Saturday, May 30, 2009

A slice of everyday life

My day job is now substitute teaching, but I've resisted writing about it until now mostly out of fear. I mean, since that pays (even if it is meager) and this blog does not, there is an incentive for me to not screw it up. But, I realize it is a rather appealing topic. So let me just talk generally about the difference between age groups.

First, each school and even grade has its own sort of social hierarchy. The district I'm at has elementary, middle and high schools, and regardless of the age groups, the oldest class at each is always somewhat collected, and it all goes out the window the second they switch to their new school.

The change is almost shocking to witness. Formerly quiet and composed fourth graders become shrill, excited kids again, similar to first graders, once they hit the middle school. The same thing happens on the switch from middle to high school, with a bunch of puberty-effected freshmen bouncing off the walls. I've had a variety of different classes at each age group, and it doesn't seem to matter who their actual teacher is.

There is also a big difference between fifth and sixth grade, and ninth and 10th grade. Fifth graders still mirror elementary school students in many ways - the majority are well-behaved and open to instruction, and if they are in trouble, it's normally more hijinks than serious. (i.e. Teasing a girl vs. skipping class.)

But once they've been in the school for a year, the attitude comes, and it's like a light switch on. Most of the sixth grade classes I've had have been incredibly bratty and resistant to do anything at all, and the same thing goes with 10th graders and history. By the time they hit seventh and 11th grade respectively, they've again calmed down and work more earnestly, and get more distracted with their own social circles and what not.

Still, the change is noticeable and stark and just plain odd to me, someone without a teaching degree or a ton of classroom experience. I don't think it's an issue of just getting a "bad" group of kids, more that this is how they seem to shake out as they progress. Fascinating, in a way.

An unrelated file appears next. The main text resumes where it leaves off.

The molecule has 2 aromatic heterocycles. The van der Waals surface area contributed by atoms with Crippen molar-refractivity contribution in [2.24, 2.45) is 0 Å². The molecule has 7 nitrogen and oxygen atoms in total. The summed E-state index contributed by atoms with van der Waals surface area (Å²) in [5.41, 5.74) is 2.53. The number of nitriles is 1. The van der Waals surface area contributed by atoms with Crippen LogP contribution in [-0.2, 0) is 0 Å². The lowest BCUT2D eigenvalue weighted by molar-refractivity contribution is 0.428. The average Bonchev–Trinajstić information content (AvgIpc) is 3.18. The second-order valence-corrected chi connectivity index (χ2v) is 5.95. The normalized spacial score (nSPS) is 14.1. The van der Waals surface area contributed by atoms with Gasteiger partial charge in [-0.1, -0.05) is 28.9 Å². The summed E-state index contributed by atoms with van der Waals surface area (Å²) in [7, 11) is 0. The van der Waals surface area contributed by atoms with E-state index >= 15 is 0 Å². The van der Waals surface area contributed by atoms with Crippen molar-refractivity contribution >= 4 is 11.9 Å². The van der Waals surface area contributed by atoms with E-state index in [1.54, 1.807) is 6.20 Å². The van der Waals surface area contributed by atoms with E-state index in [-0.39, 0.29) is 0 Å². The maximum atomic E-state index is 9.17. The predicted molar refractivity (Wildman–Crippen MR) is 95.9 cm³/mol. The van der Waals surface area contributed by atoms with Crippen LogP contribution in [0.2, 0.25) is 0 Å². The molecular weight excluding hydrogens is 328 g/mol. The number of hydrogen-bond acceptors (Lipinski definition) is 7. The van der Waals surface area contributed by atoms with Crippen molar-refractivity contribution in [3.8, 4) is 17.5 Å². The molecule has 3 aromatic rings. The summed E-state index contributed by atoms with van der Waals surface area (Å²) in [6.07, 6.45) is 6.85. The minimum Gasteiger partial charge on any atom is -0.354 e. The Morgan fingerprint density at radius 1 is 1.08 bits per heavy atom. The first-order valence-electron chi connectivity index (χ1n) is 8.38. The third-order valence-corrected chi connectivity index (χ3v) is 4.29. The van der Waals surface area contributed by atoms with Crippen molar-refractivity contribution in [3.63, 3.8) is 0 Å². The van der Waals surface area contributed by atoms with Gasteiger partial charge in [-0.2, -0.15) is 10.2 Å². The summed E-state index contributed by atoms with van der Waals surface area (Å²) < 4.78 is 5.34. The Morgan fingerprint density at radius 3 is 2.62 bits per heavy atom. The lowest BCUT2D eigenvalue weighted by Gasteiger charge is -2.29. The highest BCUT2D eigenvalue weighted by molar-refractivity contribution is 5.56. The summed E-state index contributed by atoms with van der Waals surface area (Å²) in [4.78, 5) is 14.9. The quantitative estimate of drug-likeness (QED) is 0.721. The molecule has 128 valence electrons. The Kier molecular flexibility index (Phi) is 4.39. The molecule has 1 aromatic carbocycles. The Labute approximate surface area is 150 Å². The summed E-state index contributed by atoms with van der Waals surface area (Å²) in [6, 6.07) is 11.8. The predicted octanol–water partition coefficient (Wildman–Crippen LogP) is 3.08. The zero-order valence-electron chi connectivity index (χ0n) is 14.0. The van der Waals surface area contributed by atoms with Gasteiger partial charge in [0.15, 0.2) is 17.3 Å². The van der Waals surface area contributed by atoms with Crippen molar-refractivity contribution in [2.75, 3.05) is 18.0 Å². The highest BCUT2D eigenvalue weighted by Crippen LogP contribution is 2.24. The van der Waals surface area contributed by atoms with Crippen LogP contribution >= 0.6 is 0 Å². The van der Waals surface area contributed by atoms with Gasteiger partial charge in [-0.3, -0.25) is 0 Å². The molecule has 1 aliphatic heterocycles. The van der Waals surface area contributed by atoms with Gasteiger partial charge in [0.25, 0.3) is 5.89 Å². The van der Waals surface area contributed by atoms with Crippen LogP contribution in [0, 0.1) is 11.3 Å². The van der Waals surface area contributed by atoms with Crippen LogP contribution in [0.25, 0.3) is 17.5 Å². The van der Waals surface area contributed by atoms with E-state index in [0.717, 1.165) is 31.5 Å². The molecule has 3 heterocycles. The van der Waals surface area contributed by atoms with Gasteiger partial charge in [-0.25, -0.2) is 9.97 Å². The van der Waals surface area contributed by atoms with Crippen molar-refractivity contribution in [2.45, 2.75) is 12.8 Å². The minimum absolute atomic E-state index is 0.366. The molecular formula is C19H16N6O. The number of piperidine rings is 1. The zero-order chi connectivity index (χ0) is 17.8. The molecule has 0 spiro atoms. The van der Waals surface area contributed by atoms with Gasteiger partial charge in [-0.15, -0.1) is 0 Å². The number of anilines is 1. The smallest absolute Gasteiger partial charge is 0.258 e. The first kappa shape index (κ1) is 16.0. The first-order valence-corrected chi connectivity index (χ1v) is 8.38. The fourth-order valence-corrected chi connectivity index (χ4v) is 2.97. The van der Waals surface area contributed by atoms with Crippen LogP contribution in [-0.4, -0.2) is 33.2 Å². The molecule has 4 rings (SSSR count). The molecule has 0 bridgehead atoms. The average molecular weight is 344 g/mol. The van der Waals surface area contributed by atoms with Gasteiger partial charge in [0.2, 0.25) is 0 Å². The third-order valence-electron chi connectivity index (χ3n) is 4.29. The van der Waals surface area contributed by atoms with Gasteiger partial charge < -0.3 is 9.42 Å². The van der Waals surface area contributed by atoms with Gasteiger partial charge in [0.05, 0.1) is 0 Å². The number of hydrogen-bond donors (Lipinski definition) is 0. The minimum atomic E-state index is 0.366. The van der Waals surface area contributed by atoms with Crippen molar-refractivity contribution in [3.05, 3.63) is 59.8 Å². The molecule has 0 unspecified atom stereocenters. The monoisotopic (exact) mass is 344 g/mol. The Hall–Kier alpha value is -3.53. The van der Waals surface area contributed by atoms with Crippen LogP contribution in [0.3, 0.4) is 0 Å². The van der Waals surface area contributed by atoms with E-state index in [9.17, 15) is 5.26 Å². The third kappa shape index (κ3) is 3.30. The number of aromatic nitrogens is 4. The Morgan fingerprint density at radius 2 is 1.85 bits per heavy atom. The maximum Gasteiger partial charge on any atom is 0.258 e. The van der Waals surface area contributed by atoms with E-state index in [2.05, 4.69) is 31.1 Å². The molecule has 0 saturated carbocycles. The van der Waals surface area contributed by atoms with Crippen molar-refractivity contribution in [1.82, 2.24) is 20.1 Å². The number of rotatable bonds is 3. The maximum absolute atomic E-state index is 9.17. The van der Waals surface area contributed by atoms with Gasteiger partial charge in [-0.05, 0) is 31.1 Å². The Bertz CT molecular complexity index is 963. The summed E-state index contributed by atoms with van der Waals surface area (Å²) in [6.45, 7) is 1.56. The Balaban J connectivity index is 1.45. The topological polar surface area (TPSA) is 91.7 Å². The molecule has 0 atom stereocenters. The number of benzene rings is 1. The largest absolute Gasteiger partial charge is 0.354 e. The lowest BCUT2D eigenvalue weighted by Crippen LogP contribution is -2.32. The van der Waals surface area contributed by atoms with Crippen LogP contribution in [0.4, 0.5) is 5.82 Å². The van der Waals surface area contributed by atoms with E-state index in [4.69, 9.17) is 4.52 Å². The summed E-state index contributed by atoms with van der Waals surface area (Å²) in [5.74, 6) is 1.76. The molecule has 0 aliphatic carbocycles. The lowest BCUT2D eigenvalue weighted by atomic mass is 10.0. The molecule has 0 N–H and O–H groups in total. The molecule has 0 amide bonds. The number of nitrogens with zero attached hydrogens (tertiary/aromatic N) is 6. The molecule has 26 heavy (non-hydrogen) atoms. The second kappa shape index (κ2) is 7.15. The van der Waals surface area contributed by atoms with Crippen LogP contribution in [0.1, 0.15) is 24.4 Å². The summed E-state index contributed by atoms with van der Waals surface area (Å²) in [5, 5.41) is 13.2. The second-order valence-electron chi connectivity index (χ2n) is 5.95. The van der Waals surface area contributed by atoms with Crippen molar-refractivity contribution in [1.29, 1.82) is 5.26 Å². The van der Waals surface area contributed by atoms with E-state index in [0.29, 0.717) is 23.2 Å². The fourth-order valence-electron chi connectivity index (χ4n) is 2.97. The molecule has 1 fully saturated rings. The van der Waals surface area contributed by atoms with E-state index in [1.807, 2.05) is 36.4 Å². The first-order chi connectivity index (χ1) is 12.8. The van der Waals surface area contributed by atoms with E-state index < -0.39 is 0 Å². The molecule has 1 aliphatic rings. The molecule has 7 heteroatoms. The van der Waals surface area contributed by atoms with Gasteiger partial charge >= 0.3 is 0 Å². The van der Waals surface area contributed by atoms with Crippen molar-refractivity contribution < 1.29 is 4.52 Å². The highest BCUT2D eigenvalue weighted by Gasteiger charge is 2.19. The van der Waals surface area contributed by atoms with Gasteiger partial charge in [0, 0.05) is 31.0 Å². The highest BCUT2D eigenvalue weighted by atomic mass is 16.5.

Also, to counter a commonly held belief - Today's kids don't really seem any worse to me than how I acted when I passed through the same school system seven to 19 years ago. If anything, things have gotten better, as there are more extracurricular programs offered, and more work being done to either help or separate the kids who just don't want anything to do with school.

My main issue would be the lack of accountability with parents - the most common complaint I've heard from teachers is calling home to remedy a behavior problem, and instead being accused of the one causing the issue. Of course, all teachers aren't perfect or saints, but the vast majority of the ones I've encountered do have their students best interests at heart and are qualified. Most of them aren't going to lie about Johnny F. Poopoopants not handing in their Algebra homework.


  1. hahaha johnny f poopoopants. nice.
    Some parents are like that though, of course it's not THEIR PRECIOUS ANGEL causing the problems. the school is just not giving them the proper things they needs to develop into the wonderful person they could be! obviously.

  2. Yeah Danielle - I could understand it if it was an occasional behavior issue, but for some kids, it is just constant. Worse are the parents who gloss it over with the idea that the kids are "just naturally hyper" and refuse to even consider medication or alternative schooling. I think the pendulum has swung too far the other way in terms of helping kids who actually have problems learning.


Try not to be too much of an ass, unless completely necessary. You are subject to tyrannical moderation.


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